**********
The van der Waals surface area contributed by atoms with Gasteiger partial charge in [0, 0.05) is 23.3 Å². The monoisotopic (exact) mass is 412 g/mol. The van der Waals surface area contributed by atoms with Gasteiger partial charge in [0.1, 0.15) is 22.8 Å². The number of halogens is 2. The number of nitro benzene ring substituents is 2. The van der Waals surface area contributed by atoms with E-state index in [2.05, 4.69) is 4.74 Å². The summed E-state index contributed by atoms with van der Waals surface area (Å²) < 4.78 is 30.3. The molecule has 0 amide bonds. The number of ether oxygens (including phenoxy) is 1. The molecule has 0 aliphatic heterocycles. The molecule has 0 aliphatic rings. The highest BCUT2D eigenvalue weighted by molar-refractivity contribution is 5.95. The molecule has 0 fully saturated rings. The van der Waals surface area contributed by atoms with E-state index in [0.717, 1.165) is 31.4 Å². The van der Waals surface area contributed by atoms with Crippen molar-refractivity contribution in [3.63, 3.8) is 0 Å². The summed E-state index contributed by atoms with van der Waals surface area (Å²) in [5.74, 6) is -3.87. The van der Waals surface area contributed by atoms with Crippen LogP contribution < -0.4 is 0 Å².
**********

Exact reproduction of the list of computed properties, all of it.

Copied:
The van der Waals surface area contributed by atoms with Gasteiger partial charge in [0, 0.05) is 23.3 Å². The monoisotopic (exact) mass is 412 g/mol. The van der Waals surface area contributed by atoms with Gasteiger partial charge in [0.1, 0.15) is 22.8 Å². The number of halogens is 2. The number of nitro benzene ring substituents is 2. The van der Waals surface area contributed by atoms with E-state index in [2.05, 4.69) is 4.74 Å². The summed E-state index contributed by atoms with van der Waals surface area (Å²) < 4.78 is 30.3. The molecule has 0 amide bonds. The number of ether oxygens (including phenoxy) is 1. The molecule has 0 aliphatic heterocycles. The molecule has 0 aliphatic rings. The highest BCUT2D eigenvalue weighted by molar-refractivity contribution is 5.95. The molecule has 0 fully saturated rings. The van der Waals surface area contributed by atoms with E-state index in [0.717, 1.165) is 31.4 Å². The van der Waals surface area contributed by atoms with Crippen molar-refractivity contribution in [3.63, 3.8) is 0 Å². The summed E-state index contributed by atoms with van der Waals surface area (Å²) in [5.74, 6) is -3.87. The van der Waals surface area contributed by atoms with Crippen LogP contribution < -0.4 is 0 Å².